Lőrinc Szabó left us, his readers, a large, unsettling body of poetry, while as a translator he was able to bring the words of some of the most significant figures in European literature to the Hungarian language. The poems and prose excerpts read at this event will provide a glimpse of both less familiar and more well-known details of his inimitable life's work, and will also engage in a dialogue with the same.
Lőrinc Szabó (1900-1957) was one of the most significant poets of 20th century Hungarian literature. His artistic career lasted the best part of three decades. His first volume of poetry, Föld, Erdő, Isten (Earth, Forest, God), was published in 1922. The poetic language he set forth was rooted in ideas he inherited from the Hungarian writers Ady, Babits, Kosztolányi and Füst. Szabó reshaped the conceptual framework of the relationship between self and body, and the methods of self-reflecti...on, bodily existence and love, in much the same way as he reformed the peculiarities of poetic form. He freed himself from the adornment of the lyrical language of Romantic origin, and through the use of broken rhymes he created poetry that spoke about fundamental life events with the directness of prose. His later volumes, Fény, fény, fény (Light, Light, Light, 1925) and A Sátán műremekei (Satan's Masterpieces, 1926), called into doubt the ethical premises of the Humanist attitude that Hungarian poetic tradition had self-reflexively made its own, and that been passed from one generation to the other, reinforced by the poetry of Babits, who for a long time stood by Lőrinc Szabó as a paternal friend, and remained Szabó's most important reference point until the end. In Hungary, Szabó's ironic denial of the Humanist ethics made for an unusual poetic approach. For Szabó, poetic discourse did not serve to awaken sympathy, or love within the reader, like his contemporary and generational peer Attila József, but rather to communicate a voice of arrogant self-assertion that was at the time more widespread in French culture. This tone was later less prominent in his poetic novel Tücsökzene (The Music of Crickets, 1947) and the sonnets of A huszonhatodik év (The Twenty-Sixth Year, 1957). Both volumes focus on remembrance, an empathetic reliving of the past, and in the latter the emotional landscapes of mourning.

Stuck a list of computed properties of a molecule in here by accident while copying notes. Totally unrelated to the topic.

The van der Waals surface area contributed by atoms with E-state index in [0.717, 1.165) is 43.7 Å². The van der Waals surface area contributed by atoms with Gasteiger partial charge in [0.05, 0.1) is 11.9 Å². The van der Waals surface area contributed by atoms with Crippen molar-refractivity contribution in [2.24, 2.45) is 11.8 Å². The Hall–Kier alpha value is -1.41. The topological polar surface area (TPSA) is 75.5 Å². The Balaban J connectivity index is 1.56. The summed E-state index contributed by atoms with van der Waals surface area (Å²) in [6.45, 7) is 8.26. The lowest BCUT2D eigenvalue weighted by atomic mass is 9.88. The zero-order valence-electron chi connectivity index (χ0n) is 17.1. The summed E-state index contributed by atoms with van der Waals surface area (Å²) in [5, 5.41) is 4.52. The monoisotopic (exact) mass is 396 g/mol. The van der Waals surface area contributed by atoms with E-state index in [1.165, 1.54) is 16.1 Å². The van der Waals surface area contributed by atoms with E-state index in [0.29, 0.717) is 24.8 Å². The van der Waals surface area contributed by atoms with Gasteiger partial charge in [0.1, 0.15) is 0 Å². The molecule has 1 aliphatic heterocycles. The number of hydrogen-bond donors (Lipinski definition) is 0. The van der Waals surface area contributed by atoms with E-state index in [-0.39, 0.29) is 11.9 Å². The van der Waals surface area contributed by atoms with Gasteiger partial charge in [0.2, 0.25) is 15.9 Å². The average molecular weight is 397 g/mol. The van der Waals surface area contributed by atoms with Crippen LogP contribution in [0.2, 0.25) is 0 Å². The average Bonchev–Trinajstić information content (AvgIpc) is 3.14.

The production's cooperating partner is the Örkény Theatre.
Presented by: Müpa Budapest
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